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copyright foto: Paul Abels Erasmus raam

Typical Gouda in stained glass windows

There’s a lady with a white bun. Find her. She knows everything about the Gouda windows. I enter the St John church in search of typical Gouda in stained glass windows.

Group activity in the longest church of Netherlands

It’s Wednesday morning. A few rays of sunlight found their way through the clouds and now shine on the red-white shutters of the Gouda city hall. While I spot a LEGO version of the church, a woman with white trousers and red jacket swirls her small group of tourists through the alley. I follow them to their, no, our destination.  As the group swarms into the St John, I stop at the counter.

Teambuilding typical Gouda in the stained glass windows

I make myself tall as the longest windows in the church (20m)  and say: “I’m organising a team building event on Dutch culture ánd diversity and want to include the stained-glass stories of the St John church. Can you tell me what the most typical Gouda in the stained glass windows is?”

Erasmus in Gouda

“How Gouda is presented, you mean”, the man behind the desk replies, while you see how he’s trying to formulate the perfect answer. The man clearly likes to think along: “John the baptist is the patron saint of the city Gouda. All through the city you see the colors red and white. Red for his suffering and white for purity. You can find the city’s coat of arms – red and white- in several of the Gouda windows. The glasses in the choir tell the story of John the Baptist’s life.”

 

The man puts his thumb and indicative finger on his chin and thinks out loud, nodding towards the most modern glass. “Of course this stained glass window is quite abstract, but it is representing the beliefs of Erasmus. The humanist was born in Gouda, his father was a priest in this church. If you really want to know what is typical Gouda in the Gouda glasses, look for the lady with the white bun. She’s a guide and can tell you all you want to know about the windows.

Detail stained glass window William of Orange in Relief of Leiden- Ontzet.

Gouda Glasses and Leiden team event

Every time I visit the St John, I run to one stained-glass window. That has to do with my passion for the Leidens Ontzet and the team event on Dutch culture I once organised in the city of Leiden.  The creation of this customised teambuilding activity has priority now. I enter the church and I immediately see ms Kraal, the lady with the white bun. She’s passionately explaining the story of one of the Gouda windows to a couple of visitors. The scene is so intimate I fear to intrude and break the serene atmosphere. My excitement to find the answer to my quest is far bigger though and in a stutter I begin my question:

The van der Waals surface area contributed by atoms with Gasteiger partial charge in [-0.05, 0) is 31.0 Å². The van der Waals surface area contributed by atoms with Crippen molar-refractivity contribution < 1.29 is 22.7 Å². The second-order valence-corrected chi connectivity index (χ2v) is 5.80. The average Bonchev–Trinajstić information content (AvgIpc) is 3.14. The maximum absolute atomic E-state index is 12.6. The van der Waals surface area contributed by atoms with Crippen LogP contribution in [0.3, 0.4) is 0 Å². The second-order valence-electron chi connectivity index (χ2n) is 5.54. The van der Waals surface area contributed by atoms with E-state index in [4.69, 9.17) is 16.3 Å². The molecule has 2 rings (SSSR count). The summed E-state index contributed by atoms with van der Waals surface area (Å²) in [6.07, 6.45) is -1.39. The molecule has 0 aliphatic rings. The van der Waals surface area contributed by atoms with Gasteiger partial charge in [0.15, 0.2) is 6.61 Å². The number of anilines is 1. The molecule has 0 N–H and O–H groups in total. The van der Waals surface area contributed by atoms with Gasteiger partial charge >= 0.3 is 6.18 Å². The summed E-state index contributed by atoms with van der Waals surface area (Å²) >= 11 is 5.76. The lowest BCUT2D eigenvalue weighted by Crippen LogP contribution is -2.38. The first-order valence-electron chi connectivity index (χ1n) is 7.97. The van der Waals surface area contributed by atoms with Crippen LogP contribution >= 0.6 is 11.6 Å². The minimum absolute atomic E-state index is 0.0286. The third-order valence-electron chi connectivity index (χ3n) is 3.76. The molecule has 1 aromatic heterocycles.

“The man behind the counter told me you know everything about these stained glasses. What is typical Gouda in the stained glass windows?”

The Night Watch of the St John church

Ms Kraal looks over her glasses at me. “There nothing typical Gouda in the stained glass windows”, she replies. “But,” as she goes on after seeing my disappointment. “Many of the Gouda glasses have a connection with the biblical humanism, the teaching  of Erasmus. And Erasmus was an important figure for Gouda and for the Netherlands.” For her, window 15 is the Night watch of the St John church. She places her hand on an imaginary hand: “John the Baptist doesn’t baptise Jesus in the traditional way…”

I try to listen to her, but find myself to eager to run to the stained glass window and see for myself. I say my thankyous and goodbyes and Ms Kraal gives me one more tip: window 7. This is not your ordinary presentation of the Last Supper. This is a real conversation. The focus is not on the dinner or the characters, but on the lively interaction between the characters. Ow, I’m excited to see for myself!

Humanism in thought bubbles & speech balloons

While the orgue plays a tune I recognise, but can not put a name on, I sit in front of window 15. 10 minutes, half an hour. I listen to the audioguide and see what Ms Kraal explained. John the Baptist doesn’t look at Jesus and baptises him. He looks up and listens to God. His words come down in a ray of light that runs down to the holy ghost. It’s the dove that represents him.

Detail Gouda glass 16: typical Dutch pollard willows in right corner below.

I’ve fallen in love with window 16 before as that does have a typical Dutch  element: the landscape. The brothers Crabeth, who made this glass and 14 & 15 which together form a tryptich, used the countryside around Gouda for the landscape. Now that I see the full story of these 3 glasses, I know I have found the answer to my quest. I’ve found typical Gouda in the stained glass windows ánd typical Dutch elements. Now I only need to think of a creative assignment to include this in the team building event on Dutch culture and diversity….


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